Tag Archive: Japanese films

A Month of Kurosawa: Drunken Angel (1948)

To celebrate the upcoming release of my book, Akira Kurosawa: A Viewer’s Guide, due out Dec. 15 from Rowman & Littlefield — preorder here! — I’ll be doing capsule reviews all month covering every single Kurosawa film and posting (very) brief excerpts. These will be short impressions and recommendations, nothing more. For a full, detailed analysis of each, grab the book! Drunken Angel (1948) Here’s a recipe for movie magic: Put Toshiro Mifune on screen. Pair him with Takashi Shimura. And have Akira Kurosawa direct them. Still a no-name actor, this was Mifune’s first of many roles for Kurosawa, and he came out of the gate strong. The always reliable Shimura was supposed to be the lead here, but Mifune steals so many scenes it…
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A Month of Kurosawa: The Men Who Tread on the Tiger’s Tail (1945)

To celebrate the upcoming release of my book, Akira Kurosawa: A Viewer’s Guide, due out Dec. 15 from Rowman & Littlefield — preorder here! — I’ll be doing capsule reviews all month covering every single Kurosawa film and posting (very) brief excerpts. These will be short impressions and recommendations, nothing more. For a full, detailed analysis of each, grab the book! The Men Who Tread on the Tiger’s Tail (1945) Released in 1945, The Men Who Tread on the Tiger’s Tail is a slightly comedic retelling of a traditional Kabuki play (which is itself based on a Noh play). It’s also an overlooked little delight. At just an hour long, it’s a short, tight-drama about a group of warriors trying to flee a dangerous situation. It…
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A Month of Kurosawa: Sanshiro Sugata part 2 (1945)

To celebrate the upcoming release of my book, Akira Kurosawa: A Viewer’s Guide, due out Dec. 15 from Rowman & Littlefield — preorder here! — I’ll be doing capsule reviews all month covering every single Kurosawa film and posting (very) brief excerpts. These will be short impressions and recommendations, nothing more. For a full, detailed analysis of each, grab the book! Sanshiro Sugata part 2 (1945) Sequels! One of two made by Kurosawa, and this one is like a 1940s version of the Rocky series, in which the titular character faces the brothers of the guy he defeated in the first movie. This is many ways a rehash of the first, though it does feature some rather sharp criticism on the brutality of American boxing (and the…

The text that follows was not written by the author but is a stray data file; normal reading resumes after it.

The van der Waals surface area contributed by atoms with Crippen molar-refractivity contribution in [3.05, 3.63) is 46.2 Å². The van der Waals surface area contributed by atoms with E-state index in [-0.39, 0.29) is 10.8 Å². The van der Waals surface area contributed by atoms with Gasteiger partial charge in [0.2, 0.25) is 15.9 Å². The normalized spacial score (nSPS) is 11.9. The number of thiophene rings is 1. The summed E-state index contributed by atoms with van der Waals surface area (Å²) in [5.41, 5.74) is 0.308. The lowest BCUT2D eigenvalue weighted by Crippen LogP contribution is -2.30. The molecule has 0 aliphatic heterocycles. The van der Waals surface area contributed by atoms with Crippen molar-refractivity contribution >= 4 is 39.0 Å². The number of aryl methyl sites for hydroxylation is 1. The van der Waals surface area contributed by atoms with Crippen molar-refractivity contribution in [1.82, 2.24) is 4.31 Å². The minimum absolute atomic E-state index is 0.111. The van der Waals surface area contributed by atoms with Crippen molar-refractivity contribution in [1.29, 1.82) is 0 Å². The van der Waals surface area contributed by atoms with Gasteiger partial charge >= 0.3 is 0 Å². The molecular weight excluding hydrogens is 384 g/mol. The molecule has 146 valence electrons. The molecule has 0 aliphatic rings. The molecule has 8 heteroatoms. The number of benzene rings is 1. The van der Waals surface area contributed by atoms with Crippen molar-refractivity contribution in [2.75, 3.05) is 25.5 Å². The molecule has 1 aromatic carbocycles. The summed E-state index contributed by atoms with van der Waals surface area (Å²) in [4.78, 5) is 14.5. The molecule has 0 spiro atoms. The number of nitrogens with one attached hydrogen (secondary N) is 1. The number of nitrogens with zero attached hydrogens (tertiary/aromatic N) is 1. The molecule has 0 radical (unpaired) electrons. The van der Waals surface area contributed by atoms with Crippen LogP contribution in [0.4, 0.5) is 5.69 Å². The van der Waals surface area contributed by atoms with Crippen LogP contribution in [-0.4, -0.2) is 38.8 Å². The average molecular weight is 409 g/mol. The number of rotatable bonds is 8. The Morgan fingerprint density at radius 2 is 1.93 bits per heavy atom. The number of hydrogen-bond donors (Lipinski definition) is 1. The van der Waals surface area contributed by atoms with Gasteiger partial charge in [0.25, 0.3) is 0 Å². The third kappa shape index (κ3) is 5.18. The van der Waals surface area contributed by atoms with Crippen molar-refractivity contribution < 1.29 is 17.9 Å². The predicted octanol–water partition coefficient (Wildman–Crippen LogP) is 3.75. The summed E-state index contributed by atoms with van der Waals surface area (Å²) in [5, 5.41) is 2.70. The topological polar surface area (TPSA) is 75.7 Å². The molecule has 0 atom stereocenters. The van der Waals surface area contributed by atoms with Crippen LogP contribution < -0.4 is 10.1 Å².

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A Month of Kurosawa: The Most Beautiful (1944)

To celebrate the upcoming release of my book, Akira Kurosawa: A Viewer’s Guide, due out Dec. 15 from Rowman & Littlefield — preorder here! — I’ll be doing capsule reviews all month covering every single Kurosawa film and posting (very) brief excerpts. These will be short impressions and recommendations, nothing more. For a full, detailed analysis of each, grab the book! The Most Beautiful (1944) The 2nd film by Akira Kurosawa was an unlikely one, given his anti-authoritarian nature: a WWII propaganda film focused on a group of women working in a wartime factory. Here, the young women face illness, crushing deadlines, and more, but through their indomitable spirit (and with the help of a caring leader) they come to find joy in giving themselves…
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A Month of Kurosawa: Sanshiro Sugata (1943)

To celebrate the upcoming release of my book, Akira Kurosawa: A Viewer’s Guide, due out Dec. 15 from Rowman & Littlefield — preorder here! — I’ll be doing capsule reviews all month covering every single Kurosawa film and posting (very) brief excerpts. These will be short impressions and recommendations, nothing more. For a full, detailed analysis of each, grab the book! Sanshiro Sugata (1943) It’s perhaps fitting that this, Akira Kurosawa’s directorial debut, is a story about a man of immense talent being awakened to the joys of life through that talent. Sanshiro Sugata is about a competitive fighter who must overcome his impulsive, often violent nature in order to find inner peace. Kurosawa wasn’t violent, but he was passionate and driven, so there are some parallels…
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